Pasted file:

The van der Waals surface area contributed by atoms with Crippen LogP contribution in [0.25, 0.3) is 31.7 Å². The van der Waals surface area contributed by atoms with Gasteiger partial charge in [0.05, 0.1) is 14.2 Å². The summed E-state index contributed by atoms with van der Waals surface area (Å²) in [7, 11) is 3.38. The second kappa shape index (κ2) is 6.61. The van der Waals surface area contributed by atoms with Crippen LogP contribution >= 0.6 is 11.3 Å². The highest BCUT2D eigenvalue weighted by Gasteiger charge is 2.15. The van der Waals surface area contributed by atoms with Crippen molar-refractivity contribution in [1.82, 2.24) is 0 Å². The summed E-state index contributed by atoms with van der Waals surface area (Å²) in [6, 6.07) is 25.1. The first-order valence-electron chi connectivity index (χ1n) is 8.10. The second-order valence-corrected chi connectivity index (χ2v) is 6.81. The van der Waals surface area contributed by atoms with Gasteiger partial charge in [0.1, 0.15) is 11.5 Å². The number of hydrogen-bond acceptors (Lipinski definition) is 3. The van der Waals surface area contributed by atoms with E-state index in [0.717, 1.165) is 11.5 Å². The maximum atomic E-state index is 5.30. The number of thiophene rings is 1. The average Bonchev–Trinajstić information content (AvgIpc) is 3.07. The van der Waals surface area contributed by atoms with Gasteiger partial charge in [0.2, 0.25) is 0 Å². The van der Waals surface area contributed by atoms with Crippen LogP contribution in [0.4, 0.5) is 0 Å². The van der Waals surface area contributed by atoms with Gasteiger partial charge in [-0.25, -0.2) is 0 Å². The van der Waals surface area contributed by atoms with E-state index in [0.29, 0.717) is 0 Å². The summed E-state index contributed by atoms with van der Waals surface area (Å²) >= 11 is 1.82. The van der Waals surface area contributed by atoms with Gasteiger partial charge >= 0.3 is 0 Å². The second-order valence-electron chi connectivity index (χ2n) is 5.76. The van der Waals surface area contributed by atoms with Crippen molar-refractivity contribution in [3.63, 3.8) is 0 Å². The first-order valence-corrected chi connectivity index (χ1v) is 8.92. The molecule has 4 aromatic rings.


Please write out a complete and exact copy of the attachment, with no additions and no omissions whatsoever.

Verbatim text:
The van der Waals surface area contributed by atoms with Crippen LogP contribution in [0.25, 0.3) is 31.7 Å². The van der Waals surface area contributed by atoms with Gasteiger partial charge in [0.05, 0.1) is 14.2 Å². The summed E-state index contributed by atoms with van der Waals surface area (Å²) in [7, 11) is 3.38. The second kappa shape index (κ2) is 6.61. The van der Waals surface area contributed by atoms with Crippen LogP contribution >= 0.6 is 11.3 Å². The highest BCUT2D eigenvalue weighted by Gasteiger charge is 2.15. The van der Waals surface area contributed by atoms with Crippen molar-refractivity contribution in [1.82, 2.24) is 0 Å². The summed E-state index contributed by atoms with van der Waals surface area (Å²) in [6, 6.07) is 25.1. The first-order valence-electron chi connectivity index (χ1n) is 8.10. The second-order valence-corrected chi connectivity index (χ2v) is 6.81. The van der Waals surface area contributed by atoms with Gasteiger partial charge in [0.1, 0.15) is 11.5 Å². The number of hydrogen-bond acceptors (Lipinski definition) is 3. The van der Waals surface area contributed by atoms with E-state index in [0.717, 1.165) is 11.5 Å². The maximum atomic E-state index is 5.30. The number of thiophene rings is 1. The average Bonchev–Trinajstić information content (AvgIpc) is 3.07. The van der Waals surface area contributed by atoms with Gasteiger partial charge in [0.2, 0.25) is 0 Å². The van der Waals surface area contributed by atoms with Crippen LogP contribution in [0.4, 0.5) is 0 Å². The van der Waals surface area contributed by atoms with Gasteiger partial charge in [-0.25, -0.2) is 0 Å². The van der Waals surface area contributed by atoms with E-state index in [0.29, 0.717) is 0 Å². The summed E-state index contributed by atoms with van der Waals surface area (Å²) >= 11 is 1.82. The van der Waals surface area contributed by atoms with Gasteiger partial charge >= 0.3 is 0 Å². The second-order valence-electron chi connectivity index (χ2n) is 5.76. The van der Waals surface area contributed by atoms with Crippen molar-refractivity contribution in [3.63, 3.8) is 0 Å². The first-order valence-corrected chi connectivity index (χ1v) is 8.92. The molecule has 4 aromatic rings.